The Australian newspaper has been running one of their not-very-subtle campaigns for ‘reform’ of industrial relations laws, blaming the current laws (which partially rolled back Workchoices) for declining productivity. Today’s they’ve made it the main front page story, with a headline saying – Lucky to lazy country: review industrial relations laws to stop decline, says Glenn Stevens – drawing from commentary to a Parliamentary Committee yesterday by the Reserve Bank Governor.
I haven’t seen the whole transcript from the Committee proceedings, but the quotes of Glenn Stevens in the article which follows don’t reflect the thrust of the headline. Stevens is reported as saying that
business people he spoke to believed that the government’s industrial relations reforms, imposed to replace the Howard government’s Work Choices regime, had reduced the flexibility of the workforce. “They might be wrong in their assessment of the system, but I think there are people who feel that. If they are wrong, then it would be good to get the heads together and show how the system is actually very flexible, because I think there are people whose instinct is that it has gone back the other way.”
the closest any reported comment of his comes to matching the headline is
that we should be giving careful consideration to these matters but, by all means, on as rigorous evidence as we can find.
The final eight words of Mr Stevens are the most crucial ones. Industrial relations is one the few areas where there is a discernible ideological divide, which obviously influences how people approach the debate, but it is still both possible and desirable to have that debate based on evidence. Any newspaper or any person is entitled to highlight an issue they believe is important, but it helps if there is evidence provided, rather than just repeated assertion.
It is the case that statistics showing a productivity decline, particular in certain industries. But I haven’t seen any evidence showing any causal link between this decline and any of the changes to industrial relations laws. In fact declining productivity also occurred during the period when Workchoices was in full operation. There is also a regular assertion that the changes the current government made to Workchoices actually completely removed it and took things back to the pre-Howard era, which is also not correct. A number of components of Workchoices were kept in place or only partially amended, without even taking the laws all the way back to the pre-Workchoices Howard era laws (which were predominantly based on the laws implemented via an agreement reached between Peter Reith and Cheryl Kernot in 1997.)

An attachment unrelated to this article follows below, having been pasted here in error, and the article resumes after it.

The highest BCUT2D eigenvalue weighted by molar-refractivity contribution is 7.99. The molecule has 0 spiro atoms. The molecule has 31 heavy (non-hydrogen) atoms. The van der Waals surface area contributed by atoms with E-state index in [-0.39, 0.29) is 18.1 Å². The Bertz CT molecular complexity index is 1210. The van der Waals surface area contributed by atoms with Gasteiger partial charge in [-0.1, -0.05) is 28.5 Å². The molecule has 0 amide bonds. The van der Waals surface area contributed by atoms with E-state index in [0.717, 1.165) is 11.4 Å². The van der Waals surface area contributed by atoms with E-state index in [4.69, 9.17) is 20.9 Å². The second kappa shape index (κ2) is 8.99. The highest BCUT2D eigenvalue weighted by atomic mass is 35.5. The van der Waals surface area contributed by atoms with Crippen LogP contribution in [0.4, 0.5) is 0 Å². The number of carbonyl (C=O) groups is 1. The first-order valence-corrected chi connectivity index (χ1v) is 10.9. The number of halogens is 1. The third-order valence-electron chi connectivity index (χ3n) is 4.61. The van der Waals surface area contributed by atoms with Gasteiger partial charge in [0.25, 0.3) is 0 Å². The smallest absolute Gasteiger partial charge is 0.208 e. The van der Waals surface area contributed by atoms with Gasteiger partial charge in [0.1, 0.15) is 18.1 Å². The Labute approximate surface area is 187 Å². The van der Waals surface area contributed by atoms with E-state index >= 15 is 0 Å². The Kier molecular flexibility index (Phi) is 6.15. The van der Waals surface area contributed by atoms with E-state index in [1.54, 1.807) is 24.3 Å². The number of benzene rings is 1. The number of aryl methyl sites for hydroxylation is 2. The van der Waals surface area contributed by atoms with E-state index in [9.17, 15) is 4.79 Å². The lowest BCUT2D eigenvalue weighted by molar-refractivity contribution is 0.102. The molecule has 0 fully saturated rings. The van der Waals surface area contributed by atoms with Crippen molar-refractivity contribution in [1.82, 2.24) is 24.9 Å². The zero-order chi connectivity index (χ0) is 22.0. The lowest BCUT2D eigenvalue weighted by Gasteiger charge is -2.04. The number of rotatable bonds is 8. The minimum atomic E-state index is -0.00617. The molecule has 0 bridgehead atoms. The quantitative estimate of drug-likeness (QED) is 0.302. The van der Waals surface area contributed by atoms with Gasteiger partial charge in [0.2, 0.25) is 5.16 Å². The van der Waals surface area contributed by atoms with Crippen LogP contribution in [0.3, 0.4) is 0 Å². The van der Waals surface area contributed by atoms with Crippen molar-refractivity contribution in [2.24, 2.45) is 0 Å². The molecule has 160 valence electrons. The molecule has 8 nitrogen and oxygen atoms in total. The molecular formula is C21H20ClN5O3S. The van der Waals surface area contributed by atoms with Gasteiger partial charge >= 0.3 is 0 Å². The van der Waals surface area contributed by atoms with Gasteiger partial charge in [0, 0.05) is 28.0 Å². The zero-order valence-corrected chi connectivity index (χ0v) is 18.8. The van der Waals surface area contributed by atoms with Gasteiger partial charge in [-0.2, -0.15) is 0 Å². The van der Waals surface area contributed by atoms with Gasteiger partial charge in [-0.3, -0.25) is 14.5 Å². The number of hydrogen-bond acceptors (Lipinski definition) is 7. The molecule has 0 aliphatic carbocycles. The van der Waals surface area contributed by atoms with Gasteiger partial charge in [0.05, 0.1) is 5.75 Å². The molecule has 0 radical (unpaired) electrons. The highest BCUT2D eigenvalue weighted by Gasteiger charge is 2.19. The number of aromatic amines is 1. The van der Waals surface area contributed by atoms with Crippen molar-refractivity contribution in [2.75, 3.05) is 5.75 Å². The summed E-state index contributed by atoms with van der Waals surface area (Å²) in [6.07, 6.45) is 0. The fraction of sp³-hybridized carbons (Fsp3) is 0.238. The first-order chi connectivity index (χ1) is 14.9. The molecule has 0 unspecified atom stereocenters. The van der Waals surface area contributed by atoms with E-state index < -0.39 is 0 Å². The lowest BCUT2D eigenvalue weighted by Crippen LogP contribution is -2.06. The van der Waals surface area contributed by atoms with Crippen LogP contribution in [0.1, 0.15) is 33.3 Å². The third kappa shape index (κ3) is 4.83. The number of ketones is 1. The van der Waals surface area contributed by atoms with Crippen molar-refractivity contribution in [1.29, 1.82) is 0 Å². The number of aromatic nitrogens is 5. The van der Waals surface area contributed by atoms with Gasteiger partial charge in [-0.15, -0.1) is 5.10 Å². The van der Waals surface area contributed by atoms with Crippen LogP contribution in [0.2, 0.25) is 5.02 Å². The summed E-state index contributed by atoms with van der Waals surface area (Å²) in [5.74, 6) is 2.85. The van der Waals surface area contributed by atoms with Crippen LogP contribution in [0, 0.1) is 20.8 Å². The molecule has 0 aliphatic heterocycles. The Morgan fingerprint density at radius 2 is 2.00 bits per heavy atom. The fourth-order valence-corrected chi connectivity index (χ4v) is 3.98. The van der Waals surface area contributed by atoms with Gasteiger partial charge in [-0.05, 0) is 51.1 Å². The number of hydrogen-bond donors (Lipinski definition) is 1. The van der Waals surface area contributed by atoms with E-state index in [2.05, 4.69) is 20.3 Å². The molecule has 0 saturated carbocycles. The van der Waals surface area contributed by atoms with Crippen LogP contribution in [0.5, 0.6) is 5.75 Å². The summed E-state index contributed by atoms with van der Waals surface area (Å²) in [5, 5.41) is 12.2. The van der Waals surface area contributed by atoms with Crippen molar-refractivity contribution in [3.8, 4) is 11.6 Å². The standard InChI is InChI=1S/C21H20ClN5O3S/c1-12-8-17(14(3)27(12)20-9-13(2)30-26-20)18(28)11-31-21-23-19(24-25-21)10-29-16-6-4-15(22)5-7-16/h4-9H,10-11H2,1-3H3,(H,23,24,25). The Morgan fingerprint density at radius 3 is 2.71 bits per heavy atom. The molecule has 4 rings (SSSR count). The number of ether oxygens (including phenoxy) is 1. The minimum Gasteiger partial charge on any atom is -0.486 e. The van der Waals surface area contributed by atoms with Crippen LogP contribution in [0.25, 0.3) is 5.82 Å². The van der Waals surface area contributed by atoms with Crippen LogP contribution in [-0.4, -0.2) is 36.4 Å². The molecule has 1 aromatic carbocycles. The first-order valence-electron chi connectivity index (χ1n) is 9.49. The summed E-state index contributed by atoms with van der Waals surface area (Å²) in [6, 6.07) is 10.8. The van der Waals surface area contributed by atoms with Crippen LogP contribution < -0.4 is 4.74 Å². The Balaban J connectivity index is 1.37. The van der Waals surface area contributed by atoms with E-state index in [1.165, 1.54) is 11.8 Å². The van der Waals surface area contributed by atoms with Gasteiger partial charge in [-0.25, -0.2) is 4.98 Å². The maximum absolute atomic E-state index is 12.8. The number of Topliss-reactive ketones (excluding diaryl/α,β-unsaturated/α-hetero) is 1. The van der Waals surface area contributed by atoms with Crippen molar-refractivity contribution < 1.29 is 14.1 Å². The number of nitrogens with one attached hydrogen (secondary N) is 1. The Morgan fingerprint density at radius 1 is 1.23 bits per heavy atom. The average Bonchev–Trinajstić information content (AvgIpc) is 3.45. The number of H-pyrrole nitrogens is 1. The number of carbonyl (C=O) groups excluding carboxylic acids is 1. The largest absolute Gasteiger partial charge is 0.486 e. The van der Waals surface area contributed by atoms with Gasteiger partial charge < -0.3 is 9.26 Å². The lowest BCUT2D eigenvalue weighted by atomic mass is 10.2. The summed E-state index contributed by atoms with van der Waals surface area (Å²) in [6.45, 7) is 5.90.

The issue is also often presented in a way which shows the new laws providing too much regulation and impeding flexibility. I always find this assertion particularly grating, as it promotes the myth that Workchoices reduced regulation. It actually significantly increased regulation, it’s just that most of it was targeted at restricting the activities of unions. It also explicitly constrained the right to negotiate, including what could be negotiated about – hardly a good example of increased flexibility.
Information from the Australian Bureau of Statistics show that average productivity over the period 1998-99 to 2008-09 was -0.1%, but with wide variances between different industries (with mining and electricity, gas, water and waste services the worst performers, and agriculture, fishing and forestry being the best). Even these measures have their limitations as not all industries, in particular the vital services industry, are difficult to measure in any meaningful sense.
But looking at statistics for just the final five years of the above period, it shows an average annual decline of -0.2%. This was for the years 2003-04 to 2007-08, which covers the period when Workchoices was operational.
Of course, productivity measures should never be the sole criteria in judging whether or not a proposal or policy is a good idea. Something I think should also be a key factor is the potential impact of a policy on the security of the wages and conditions especially of lower paid workers.
I have experienced plenty of instances where union officials and industry bodies have been able to work together constructively and reach at least partial agreement on acceptable changes, whether that be in legislation or in operations and practices. But every one of these instances have only worked when each side was working on a basis of credible information. When there is just sloganeering backed up by nothing but assertion, reaching agreement is virtually impossible. Which relates to what I thought was the most important part of Glenn Stevens’ reported comments, about the benefits of getting heads together.
In the current political climate, that is never going to happen, although no doubt in some areas unions and business are working together constructively on a day to day basis, outside the line of political fire.